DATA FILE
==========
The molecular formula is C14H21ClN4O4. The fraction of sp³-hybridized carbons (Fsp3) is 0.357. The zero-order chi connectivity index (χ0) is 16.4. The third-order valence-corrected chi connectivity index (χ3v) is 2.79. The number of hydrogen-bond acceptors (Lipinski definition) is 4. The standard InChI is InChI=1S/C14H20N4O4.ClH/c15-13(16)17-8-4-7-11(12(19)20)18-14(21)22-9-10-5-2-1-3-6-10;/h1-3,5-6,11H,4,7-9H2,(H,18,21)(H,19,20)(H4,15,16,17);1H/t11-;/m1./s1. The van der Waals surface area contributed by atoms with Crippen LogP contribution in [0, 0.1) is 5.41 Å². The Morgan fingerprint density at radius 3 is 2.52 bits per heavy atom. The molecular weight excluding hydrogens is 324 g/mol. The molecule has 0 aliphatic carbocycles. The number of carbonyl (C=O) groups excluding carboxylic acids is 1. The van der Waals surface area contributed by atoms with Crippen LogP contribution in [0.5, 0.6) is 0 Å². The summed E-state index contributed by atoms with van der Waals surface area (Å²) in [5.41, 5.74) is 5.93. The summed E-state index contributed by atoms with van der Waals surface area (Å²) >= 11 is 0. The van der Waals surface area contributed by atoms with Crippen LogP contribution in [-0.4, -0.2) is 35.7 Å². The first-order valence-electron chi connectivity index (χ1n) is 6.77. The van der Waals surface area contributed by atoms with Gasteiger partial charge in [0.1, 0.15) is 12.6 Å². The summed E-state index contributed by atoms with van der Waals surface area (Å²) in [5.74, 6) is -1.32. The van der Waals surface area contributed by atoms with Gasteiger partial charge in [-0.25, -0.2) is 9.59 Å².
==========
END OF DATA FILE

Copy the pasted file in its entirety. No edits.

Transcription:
The molecular formula is C14H21ClN4O4. The fraction of sp³-hybridized carbons (Fsp3) is 0.357. The zero-order chi connectivity index (χ0) is 16.4. The third-order valence-corrected chi connectivity index (χ3v) is 2.79. The number of hydrogen-bond acceptors (Lipinski definition) is 4. The standard InChI is InChI=1S/C14H20N4O4.ClH/c15-13(16)17-8-4-7-11(12(19)20)18-14(21)22-9-10-5-2-1-3-6-10;/h1-3,5-6,11H,4,7-9H2,(H,18,21)(H,19,20)(H4,15,16,17);1H/t11-;/m1./s1. The van der Waals surface area contributed by atoms with Crippen LogP contribution in [0, 0.1) is 5.41 Å². The Morgan fingerprint density at radius 3 is 2.52 bits per heavy atom. The molecular weight excluding hydrogens is 324 g/mol. The molecule has 0 aliphatic carbocycles. The number of carbonyl (C=O) groups excluding carboxylic acids is 1. The van der Waals surface area contributed by atoms with Crippen LogP contribution in [0.5, 0.6) is 0 Å². The summed E-state index contributed by atoms with van der Waals surface area (Å²) in [5.41, 5.74) is 5.93. The summed E-state index contributed by atoms with van der Waals surface area (Å²) >= 11 is 0. The van der Waals surface area contributed by atoms with Crippen LogP contribution in [-0.4, -0.2) is 35.7 Å². The first-order valence-electron chi connectivity index (χ1n) is 6.77. The van der Waals surface area contributed by atoms with Gasteiger partial charge in [0.1, 0.15) is 12.6 Å². The summed E-state index contributed by atoms with van der Waals surface area (Å²) in [5.74, 6) is -1.32. The van der Waals surface area contributed by atoms with Gasteiger partial charge in [-0.25, -0.2) is 9.59 Å².